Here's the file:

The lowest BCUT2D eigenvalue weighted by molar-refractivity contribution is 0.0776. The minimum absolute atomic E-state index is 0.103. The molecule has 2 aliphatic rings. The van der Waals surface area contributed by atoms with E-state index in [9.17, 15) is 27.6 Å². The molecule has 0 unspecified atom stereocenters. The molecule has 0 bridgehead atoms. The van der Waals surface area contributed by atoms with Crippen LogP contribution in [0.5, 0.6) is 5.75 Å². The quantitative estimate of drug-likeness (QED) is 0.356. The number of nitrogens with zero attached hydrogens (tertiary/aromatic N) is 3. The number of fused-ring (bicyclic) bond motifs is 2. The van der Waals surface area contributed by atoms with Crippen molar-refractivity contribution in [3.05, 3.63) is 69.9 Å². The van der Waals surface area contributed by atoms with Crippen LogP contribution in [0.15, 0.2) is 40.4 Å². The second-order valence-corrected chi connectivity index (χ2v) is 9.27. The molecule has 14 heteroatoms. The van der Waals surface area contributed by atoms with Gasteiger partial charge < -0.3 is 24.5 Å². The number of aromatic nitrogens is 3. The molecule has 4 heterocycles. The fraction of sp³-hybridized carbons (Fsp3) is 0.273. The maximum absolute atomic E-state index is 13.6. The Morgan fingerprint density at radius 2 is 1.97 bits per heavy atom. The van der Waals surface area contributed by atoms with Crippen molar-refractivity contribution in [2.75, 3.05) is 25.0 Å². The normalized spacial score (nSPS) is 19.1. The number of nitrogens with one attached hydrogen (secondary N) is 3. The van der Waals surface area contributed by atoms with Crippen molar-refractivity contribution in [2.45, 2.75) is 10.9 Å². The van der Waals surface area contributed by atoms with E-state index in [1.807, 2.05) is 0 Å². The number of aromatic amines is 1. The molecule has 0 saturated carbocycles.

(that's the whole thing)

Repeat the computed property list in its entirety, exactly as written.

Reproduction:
The lowest BCUT2D eigenvalue weighted by molar-refractivity contribution is 0.0776. The minimum absolute atomic E-state index is 0.103. The molecule has 2 aliphatic rings. The van der Waals surface area contributed by atoms with E-state index in [9.17, 15) is 27.6 Å². The molecule has 0 unspecified atom stereocenters. The molecule has 0 bridgehead atoms. The van der Waals surface area contributed by atoms with Crippen LogP contribution in [0.5, 0.6) is 5.75 Å². The quantitative estimate of drug-likeness (QED) is 0.356. The number of nitrogens with zero attached hydrogens (tertiary/aromatic N) is 3. The number of fused-ring (bicyclic) bond motifs is 2. The van der Waals surface area contributed by atoms with Crippen molar-refractivity contribution in [3.05, 3.63) is 69.9 Å². The van der Waals surface area contributed by atoms with Crippen LogP contribution in [0.15, 0.2) is 40.4 Å². The second-order valence-corrected chi connectivity index (χ2v) is 9.27. The molecule has 14 heteroatoms. The van der Waals surface area contributed by atoms with Gasteiger partial charge < -0.3 is 24.5 Å². The number of aromatic nitrogens is 3. The molecule has 4 heterocycles. The fraction of sp³-hybridized carbons (Fsp3) is 0.273. The maximum absolute atomic E-state index is 13.6. The Morgan fingerprint density at radius 2 is 1.97 bits per heavy atom. The van der Waals surface area contributed by atoms with Crippen molar-refractivity contribution in [2.75, 3.05) is 25.0 Å². The normalized spacial score (nSPS) is 19.1. The number of nitrogens with one attached hydrogen (secondary N) is 3. The van der Waals surface area contributed by atoms with Crippen molar-refractivity contribution in [2.45, 2.75) is 10.9 Å². The van der Waals surface area contributed by atoms with E-state index in [1.807, 2.05) is 0 Å². The number of aromatic amines is 1. The molecule has 0 saturated carbocycles.